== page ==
Williams gives tearful apology to Koster family; judge suspends sentence for reckless handling of firearm
David Michael Williams, 24, of Chester Gap, appeared in Rappahannock County Circuit Court Tuesday (Jan. 24) to be formally sentenced for involuntary manslaughter in the death of his girlfriend Brittney Danielle Koster.
Williams was also charged with felony reckless handling of a firearm. (An additional misdemeanor charge of brandishing a firearm was dropped, as part of the plea agreement reached between Williams and Commonwealth’s Attorney Art Goff).
Wearing a faded orange and white striped jumpsuit stamped with “RSW INMATE” on the back, a manacled Williams stood with his attorney Frank Reynolds before Judge Herman A. Whisenant. The courtroom was filled with Williams’ and Koster’s family and friends sitting largely on opposite sides of the gallery.
Out of an abundance of caution due to the highly emotional nature of the proceeding, the courtroom was heavily guarded by several uniformed and plainclothes Rappahannock County Sheriff’s deputies and detectives, as well as Sheriff Connie Compton herself. Their presence added to the gravity of the already somber proceedings.
Before the final sentence was pronounced, Williams read aloud a short letter to the court. In it he apologized to the Koster family and expressed his sorrow and regret.
“I can’t imagine what the Koster family is going through,” he read in a quiet, tearful voice. “I will never forgive myself and I take full responsibility for my negligence.” At times he had to stop to compose himself before he could go on. He pledged to do whatever good works he could do to try in some way to make up for Brittney’s death.
Goff asked the court to accept the plea agreement reached between Williams and the Koster family. “This is a fair resolution to a very sad case,” said Goff.
Reynolds agreed. “I share the Commonwealth’s opinion that this is a sad case,” he said, “a horrible, unintentional killing” that had been “extensively investigated.”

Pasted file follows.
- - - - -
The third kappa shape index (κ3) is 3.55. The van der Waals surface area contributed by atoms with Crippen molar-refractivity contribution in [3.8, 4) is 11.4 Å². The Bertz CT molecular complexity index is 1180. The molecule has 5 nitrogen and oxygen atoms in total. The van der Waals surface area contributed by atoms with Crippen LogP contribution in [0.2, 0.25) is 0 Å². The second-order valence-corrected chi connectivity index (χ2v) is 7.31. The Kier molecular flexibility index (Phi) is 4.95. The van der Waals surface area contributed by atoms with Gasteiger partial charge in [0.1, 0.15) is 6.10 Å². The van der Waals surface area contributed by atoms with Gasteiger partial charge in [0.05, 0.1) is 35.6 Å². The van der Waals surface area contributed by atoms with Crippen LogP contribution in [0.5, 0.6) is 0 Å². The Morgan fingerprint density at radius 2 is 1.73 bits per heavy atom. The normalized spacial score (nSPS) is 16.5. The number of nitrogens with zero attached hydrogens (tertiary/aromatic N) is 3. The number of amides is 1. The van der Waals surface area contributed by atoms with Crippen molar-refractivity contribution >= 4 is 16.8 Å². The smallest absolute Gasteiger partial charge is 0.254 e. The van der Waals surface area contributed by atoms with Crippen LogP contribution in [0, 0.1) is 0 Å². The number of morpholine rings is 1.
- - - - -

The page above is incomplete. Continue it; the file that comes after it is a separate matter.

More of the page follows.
Stipulation of facts
Reynolds said that a polygraph test supported Williams’ description of events, as laid out in plea agreement’s stipulation of facts: shortly after midnight on December 15, 2015, Williams and Koster were watching TV in the basement of Williams’s parents’ home on Nez Perce Way. While joking around, Koster picked up Williams’s 9mm semiautomatic pistol, a gun he had bought just months before but had never used, and chambered a round before she gave the pistol back to Williams.
While ejecting the round Koster had chambered, Williams also unknowingly chambered a round himself before ejecting the ammunition magazine from the pistol’s handle. He stated to police that he thought the gun was unloaded when he pointed it at Koster and expected to hear a click when he pulled the trigger. Instead, the gun fired and the round hit Koster in the neck and traveled through her right lung. She stood up, called his name and then fell. She never regained consciousness. Koster, a student at George Mason University and an employee of the Dumfries Food Lion, was 25 when she died.
Whisenant accepted the plea agreement and sentenced Williams to ten years in the penitentiary for the manslaughter charge, but suspended three years. For the reckless handling of a firearm charge, Williams was sentenced to five years in the penitentiary, with all five suspended.
Once he is released from prison, Williams will face 10 years’ probation, the first five of which will be supervised. He was also ordered to pay over $25,000 in restitution to the Koster family for funeral and burial expenses.
Williams was remanded back into the custody of a Rappahannock County Sheriff’s Deputy and led out of the courtroom.
The entire session took ten minutes.
After Whisenant adjourned the court, Compton and her deputies systematically cleared the gallery, signaling the Williams family to leave first. Only after deputies were assured that the family had left the building and dispersed was the Koster family released.